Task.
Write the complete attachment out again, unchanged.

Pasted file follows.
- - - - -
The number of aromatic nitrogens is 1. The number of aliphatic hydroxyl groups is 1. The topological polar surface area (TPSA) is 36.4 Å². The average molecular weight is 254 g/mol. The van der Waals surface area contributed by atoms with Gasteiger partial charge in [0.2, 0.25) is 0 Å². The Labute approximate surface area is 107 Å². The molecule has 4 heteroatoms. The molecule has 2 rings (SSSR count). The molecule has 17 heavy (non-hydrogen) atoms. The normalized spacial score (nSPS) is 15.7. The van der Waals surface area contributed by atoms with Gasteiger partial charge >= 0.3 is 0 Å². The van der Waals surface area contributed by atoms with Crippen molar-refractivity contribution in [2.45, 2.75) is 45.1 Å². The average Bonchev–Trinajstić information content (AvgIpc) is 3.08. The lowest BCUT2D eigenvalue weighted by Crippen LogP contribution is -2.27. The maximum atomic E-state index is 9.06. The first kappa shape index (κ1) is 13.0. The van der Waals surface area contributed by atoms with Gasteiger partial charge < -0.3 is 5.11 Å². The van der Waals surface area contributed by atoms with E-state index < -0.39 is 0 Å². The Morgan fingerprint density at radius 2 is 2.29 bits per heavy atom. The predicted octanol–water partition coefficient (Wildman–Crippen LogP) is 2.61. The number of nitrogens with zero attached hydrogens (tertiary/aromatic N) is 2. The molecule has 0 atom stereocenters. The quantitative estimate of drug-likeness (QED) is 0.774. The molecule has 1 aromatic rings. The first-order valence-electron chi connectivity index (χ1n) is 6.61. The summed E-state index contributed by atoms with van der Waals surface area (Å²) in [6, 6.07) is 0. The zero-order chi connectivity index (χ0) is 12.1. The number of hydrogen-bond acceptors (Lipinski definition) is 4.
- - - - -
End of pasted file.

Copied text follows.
The number of aromatic nitrogens is 1. The number of aliphatic hydroxyl groups is 1. The topological polar surface area (TPSA) is 36.4 Å². The average molecular weight is 254 g/mol. The van der Waals surface area contributed by atoms with Gasteiger partial charge in [0.2, 0.25) is 0 Å². The Labute approximate surface area is 107 Å². The molecule has 4 heteroatoms. The molecule has 2 rings (SSSR count). The molecule has 17 heavy (non-hydrogen) atoms. The normalized spacial score (nSPS) is 15.7. The van der Waals surface area contributed by atoms with Gasteiger partial charge >= 0.3 is 0 Å². The van der Waals surface area contributed by atoms with Crippen molar-refractivity contribution in [2.45, 2.75) is 45.1 Å². The average Bonchev–Trinajstić information content (AvgIpc) is 3.08. The lowest BCUT2D eigenvalue weighted by Crippen LogP contribution is -2.27. The maximum atomic E-state index is 9.06. The first kappa shape index (κ1) is 13.0. The van der Waals surface area contributed by atoms with Gasteiger partial charge < -0.3 is 5.11 Å². The van der Waals surface area contributed by atoms with E-state index < -0.39 is 0 Å². The Morgan fingerprint density at radius 2 is 2.29 bits per heavy atom. The predicted octanol–water partition coefficient (Wildman–Crippen LogP) is 2.61. The number of nitrogens with zero attached hydrogens (tertiary/aromatic N) is 2. The molecule has 0 atom stereocenters. The quantitative estimate of drug-likeness (QED) is 0.774. The molecule has 1 aromatic rings. The first-order valence-electron chi connectivity index (χ1n) is 6.61. The summed E-state index contributed by atoms with van der Waals surface area (Å²) in [6, 6.07) is 0. The zero-order chi connectivity index (χ0) is 12.1. The number of hydrogen-bond acceptors (Lipinski definition) is 4.